The deal not just covers the forfeiture claims over the rights of movie starring Leonardo DiCaprio but also RGP’s interests in two other pictures, Daddy’s Home and Dumb and Dumber To
Producers of the 2013 blockbuster Wolf of Wall Street have agreed to pay the US government USD 60 million seeking withdrawal of a civil litigation for forfeiture of assets.
Red Granite Pictures Inc. (RGP), which was co-founded by a stepson of Malaysian Prime Minister Najib Razak, was another party in the lawsuit filed in the central district of California.
The deal not just covers the forfeiture claims over the rights of movie starring Leonardo DiCaprio but also RGP’s interests in two other pictures, Daddy’s Home and Dumb and Dumber To, a Bloomberg report said.
The lawsuit was filed in connection with the multi-billion dollar fraud conducted at the 1Malaysia Development Berhad (1MDB). The US alleges that assets worth USD 1.7 billion were acquired in the country from these funds which were stolen from 1MDB. The Justice Department has filed over two dozen asset forfeiture lawsuits against multiple entities in the matter.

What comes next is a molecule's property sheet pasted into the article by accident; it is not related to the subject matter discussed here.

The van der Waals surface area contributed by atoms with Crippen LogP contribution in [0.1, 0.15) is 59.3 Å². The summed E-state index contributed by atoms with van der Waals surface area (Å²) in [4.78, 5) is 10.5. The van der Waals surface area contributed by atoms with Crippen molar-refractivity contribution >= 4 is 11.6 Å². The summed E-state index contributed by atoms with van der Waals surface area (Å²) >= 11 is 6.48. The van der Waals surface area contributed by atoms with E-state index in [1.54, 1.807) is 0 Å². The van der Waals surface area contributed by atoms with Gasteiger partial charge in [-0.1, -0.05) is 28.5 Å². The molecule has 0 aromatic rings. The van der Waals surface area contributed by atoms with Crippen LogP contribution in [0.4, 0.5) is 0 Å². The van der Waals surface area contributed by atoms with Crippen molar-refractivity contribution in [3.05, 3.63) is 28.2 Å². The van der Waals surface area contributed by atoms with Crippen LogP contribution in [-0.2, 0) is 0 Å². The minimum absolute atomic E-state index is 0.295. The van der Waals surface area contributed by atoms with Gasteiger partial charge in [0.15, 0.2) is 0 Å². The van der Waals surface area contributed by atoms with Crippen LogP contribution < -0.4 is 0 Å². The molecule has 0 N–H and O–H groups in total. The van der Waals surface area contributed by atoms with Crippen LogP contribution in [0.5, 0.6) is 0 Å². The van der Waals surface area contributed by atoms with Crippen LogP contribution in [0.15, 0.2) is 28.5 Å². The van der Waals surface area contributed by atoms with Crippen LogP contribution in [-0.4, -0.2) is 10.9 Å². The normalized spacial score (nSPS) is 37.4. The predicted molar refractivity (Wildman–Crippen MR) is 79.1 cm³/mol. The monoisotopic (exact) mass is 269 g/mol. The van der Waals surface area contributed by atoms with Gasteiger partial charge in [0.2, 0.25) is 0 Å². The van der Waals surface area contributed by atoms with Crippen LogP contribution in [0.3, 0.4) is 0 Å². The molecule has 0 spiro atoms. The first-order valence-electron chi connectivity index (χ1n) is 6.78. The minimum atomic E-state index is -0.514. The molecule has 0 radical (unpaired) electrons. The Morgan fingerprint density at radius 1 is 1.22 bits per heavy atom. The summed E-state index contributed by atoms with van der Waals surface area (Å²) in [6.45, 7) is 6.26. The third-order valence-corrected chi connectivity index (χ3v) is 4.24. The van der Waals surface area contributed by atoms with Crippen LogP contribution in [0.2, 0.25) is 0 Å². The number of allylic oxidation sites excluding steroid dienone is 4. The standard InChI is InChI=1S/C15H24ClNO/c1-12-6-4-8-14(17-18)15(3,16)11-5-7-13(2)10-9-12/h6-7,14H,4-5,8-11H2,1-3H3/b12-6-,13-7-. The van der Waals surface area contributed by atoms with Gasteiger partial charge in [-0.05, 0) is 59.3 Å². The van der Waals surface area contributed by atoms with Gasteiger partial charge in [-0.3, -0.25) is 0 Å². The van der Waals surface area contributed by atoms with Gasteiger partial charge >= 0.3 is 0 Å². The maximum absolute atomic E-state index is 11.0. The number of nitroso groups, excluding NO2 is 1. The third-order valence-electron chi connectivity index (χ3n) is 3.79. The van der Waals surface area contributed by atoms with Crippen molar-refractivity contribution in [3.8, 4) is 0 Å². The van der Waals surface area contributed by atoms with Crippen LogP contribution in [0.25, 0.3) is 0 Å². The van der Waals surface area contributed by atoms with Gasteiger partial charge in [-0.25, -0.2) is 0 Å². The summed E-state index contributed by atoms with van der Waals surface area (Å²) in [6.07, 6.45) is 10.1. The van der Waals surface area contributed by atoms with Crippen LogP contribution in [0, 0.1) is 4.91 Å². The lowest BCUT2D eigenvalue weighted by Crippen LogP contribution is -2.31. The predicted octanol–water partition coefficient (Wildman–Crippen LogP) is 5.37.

The assets which were subject to scrutiny, according to the lawsuit, include some prime location condos and penthouses and a Bombardier jet.
Malaysian financier Low Taek Jho, a central figure in the scandal, allegedly orchestrated the scandal, however, he has publically denied that he was any way involved with the 1MDB after its inception in 2009. Riza Aziz, Najib’s stepson, is a friend of Low Taek Jho, also known as Jho Low.
Last year, Low was also accused by the US to have conspired to partly finance the USD 2.2 billion acquisition of Houston-based Coastal Energy in 2014 using the 1MDB money.He partnered with Compañía Española de Petróleos SAU (Cepsa) to buy Coastal Energy for a total purchase price of USD 2.2 billion, the government said in a lawsuit.